Interesting story about how the dog shelters try to make sure that once an animal has been adopted it stays adopted.
In an effort to reduce animal returns, municipal and private shelters tinker with their systems. Harris County, for example, used to give a training DVD to families after an adoption was complete. Now, the DVD goes home before the pet. The agency also is developing a post-adoption survey aimed at heading off problems with animals and their new owners.
Shelter staffs also use the information accompanying a returned animal to help with subsequent efforts. In some cases, they are able to give dogs behavior training to address obedience issues. The local Humane Society once sent a deaf dog for training in hand signals after it was returned four times, none of the adoptions lasting longer than a couple of weeks. The dog has now been with a family for nearly three years.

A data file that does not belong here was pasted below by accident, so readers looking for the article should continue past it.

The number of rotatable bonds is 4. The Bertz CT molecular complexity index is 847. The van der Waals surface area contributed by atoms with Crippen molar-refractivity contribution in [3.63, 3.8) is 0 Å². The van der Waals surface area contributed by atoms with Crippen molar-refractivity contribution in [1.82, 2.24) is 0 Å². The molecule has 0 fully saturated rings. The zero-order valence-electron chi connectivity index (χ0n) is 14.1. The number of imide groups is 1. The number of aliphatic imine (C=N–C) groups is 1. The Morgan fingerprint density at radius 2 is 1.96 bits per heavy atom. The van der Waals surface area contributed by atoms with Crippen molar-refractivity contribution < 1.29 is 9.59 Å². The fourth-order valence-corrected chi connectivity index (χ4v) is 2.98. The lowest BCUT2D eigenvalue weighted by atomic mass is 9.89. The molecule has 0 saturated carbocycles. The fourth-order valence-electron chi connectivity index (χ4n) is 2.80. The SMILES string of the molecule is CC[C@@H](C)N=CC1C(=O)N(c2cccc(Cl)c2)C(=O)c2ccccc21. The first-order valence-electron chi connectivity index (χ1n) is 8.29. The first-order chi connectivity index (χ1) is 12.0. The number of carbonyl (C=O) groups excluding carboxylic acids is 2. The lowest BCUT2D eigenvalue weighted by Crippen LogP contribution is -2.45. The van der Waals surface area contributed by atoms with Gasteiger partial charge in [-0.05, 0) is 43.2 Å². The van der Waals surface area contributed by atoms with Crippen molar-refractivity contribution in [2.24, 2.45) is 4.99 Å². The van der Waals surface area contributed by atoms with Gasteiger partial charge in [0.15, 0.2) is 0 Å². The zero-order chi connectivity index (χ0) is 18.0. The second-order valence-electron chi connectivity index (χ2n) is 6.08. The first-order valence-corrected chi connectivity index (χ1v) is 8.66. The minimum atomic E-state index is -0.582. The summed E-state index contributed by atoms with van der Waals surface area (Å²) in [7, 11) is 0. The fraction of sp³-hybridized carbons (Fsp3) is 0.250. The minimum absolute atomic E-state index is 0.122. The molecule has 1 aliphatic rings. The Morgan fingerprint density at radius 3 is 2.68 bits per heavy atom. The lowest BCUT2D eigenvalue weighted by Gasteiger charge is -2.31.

The Houston SPCA, which had 536 animals returned from March 2006 to March of this year, started a program last summer called Forever Friends to determine behavioral characteristics of older dogs.
The five-part assessment measures the dog's level of interest in play, how it reacts to someone walking into a room, or how hard it will work for a treat.
It also scores a dog on how it behaves when it's alone, with staffers watching the animal on a video monitor. Does it jump on the furniture? Does it chew on toys? Or does it wait patiently at the door?
Dogs are placed in color-coded categories for high (yellow), average (green) or low maintenance (blue). The personality color is matched with a description -- bed bug, comedian, party animal -- that is placed on the dog's cage.